Over time, though, the fears of the dark and  what lurked inside faded. I grew to love the fictional horrors out there. I’d dive into films, and books. Junior high was my first deep dive into terrors, as I found Hauntings: Tales of the Supernatural edited by Henry Mazzeo with illustrations by Edward Gorey in the Thomwas W. Pyle Jr. High library. The fictional terrors comforted me. Outside the library were real horrors, ones encountered at a young age and kept encountering all my life.

When going to school terrifies you because of the people waiting there, and going home is just as terrifying because of the people waiting there, what’s in a book becomes comforting. Now that I’m entirely too grown, fictional terrors on TV, the big screen, and in literature are a cozy blanket and warm cup of tea for me. I taste terrors the way some taste wine: enjoying the complexities, but never losing myself to the alcohol.

Why? Because every day, at work, I face a monitor which runs CNN constantly. I listen to political feeds, hear twitter conversations, read about the worst parts of humanity. I’ve lived through seeing both sides of my family go from obscure countries no one cared about to shorthands for mass murderers and despots. In my world, when someone racks up a body count which rivals any hockey-masked golem, the first response is: “How can we capitalize on this? Quick, send out a press release blaming the welfare state.”

I’m convinced that, in this world, the horrors of literature would be drowned in the banal horrors of humanity. A dark cosmic void pointing to our insignificance is actually far more inspiring and magnificent than a distant board of executives who consider me just another liability which can be ditched if we don’t make our annual profit margins. At least alien biomechanoids consider me a valuable resource on one level…

John Carpenter said once there are fundamentally two types of horror: external or internal. Internal horror is about confronting the darkness within ourselves – our actions have led to a horrific consequence. External horror features a malevolent force attacking us and all we hold dear. But both start one deep assumption: there is some value in the status quo. It may suck, but at least you’re not being assaulted by undead creatures or your dad isn’t possessed by some entity out to kill you. Right?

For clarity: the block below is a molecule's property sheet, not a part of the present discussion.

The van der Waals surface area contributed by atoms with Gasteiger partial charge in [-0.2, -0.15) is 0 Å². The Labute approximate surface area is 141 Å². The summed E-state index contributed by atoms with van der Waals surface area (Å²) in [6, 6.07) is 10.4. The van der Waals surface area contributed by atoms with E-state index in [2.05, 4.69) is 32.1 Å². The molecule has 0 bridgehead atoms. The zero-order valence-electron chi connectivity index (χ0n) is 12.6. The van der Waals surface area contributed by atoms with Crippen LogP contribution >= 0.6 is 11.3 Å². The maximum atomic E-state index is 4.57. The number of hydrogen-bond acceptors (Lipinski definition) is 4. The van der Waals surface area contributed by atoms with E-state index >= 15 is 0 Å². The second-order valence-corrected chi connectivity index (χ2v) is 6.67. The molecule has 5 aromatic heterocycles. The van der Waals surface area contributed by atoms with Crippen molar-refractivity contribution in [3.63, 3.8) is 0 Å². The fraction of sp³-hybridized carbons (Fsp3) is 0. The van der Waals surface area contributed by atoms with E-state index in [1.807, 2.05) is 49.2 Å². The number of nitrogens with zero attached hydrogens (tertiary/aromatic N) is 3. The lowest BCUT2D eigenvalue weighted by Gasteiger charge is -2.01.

I don’t think so. Horror gives us an enemy. You can focus on the terrifying thing caught in a home movie. You can try to defeat it. How do you defeat the fact your neighborhood was red-lined into persistent poverty?

True horror is a private security firm’s attack dog with its teeth red from the blood of anti-pipeline protesters. True horror is an athlete caught raping an unconscious woman, let go after three months because he’s a white kid from the right school, with a sympathetic judge. True horror is a neighborhood dying from toxins in the soil and water because they’re too poor to register on anyone’s political radar.

This is why I can’t write horror myself. Because I don’t think I’ll ever be able to write anything as terrifying as humanity at its worst.

This Is Not My Future: Gundam Unicorn & Generational Conflicts

For those who didn’t shell out to get the blue-ray OAV releases, Bandai is broadcasting a re-edit of Gundam Unicorn. Mecha addict that I am, even though I’ve seen it before, I’ve been re-watching the series and it’s and finding more depth to it the second time around.

First, the opening theme as a spoiler break:

It’s really rare you open a series with a song trying to convince someone not to keep harming themselves. But in a way, Unicorn Gundam or UC as I’ll call it is the perfect vehicle for this song. Because the entire series is about wounds – old and new, inflicted and self-inflicted – and trying to grow beyond the pain into something better.

First, you’ll want to read up a little on the Unversal Century timeline in Gundam. You can check out wikipedia for some starting points, but ther eis also an amazing timeline here.

The key places to look are the main series (Mobile Suit Gundam, Zeta Gundam, ZZ Gundam, Char’s Counterattack) and the OAV’s 0083 Stardust Memory (which bridges Gundam and Zeta Gundam) & the ongoing Gundam: The Origin. For those in a reading mood, Gundam: The Origin is a beautiful manga retelling of the first series and I really recommend it. The Gundam Unicorn appears at the end of this timeline, 17 years after the start of the first series in Universal Century 0096.

What was to be the start of man’s glorious new future in space has, instead, been a century of war and horrors: environmental damage on Earth lead to forced migration of poor populations to space. A terrorist attack on the Earth Federation’s prime minister created a totalitarian atmosphere over the Earth sphere. Conflicts bloomed between those who remained on Earth (Earthnoids) and those who lived in space(Spacenoids). Exploitation, colonialism, nationalism and greed dominate humankind.

Even the idea of a “new type” of humanity, adapted to space and able to use psi gifts to communicate and increase understanding, is twisted by the rulers of the Dutchy of Zeon into an ubermench style philosophy. Political tensions come to a head in 0079, when the One Year War begins between the forces of Zeon (ostensibly representing spacenoid independence movements) and the Earth Federation.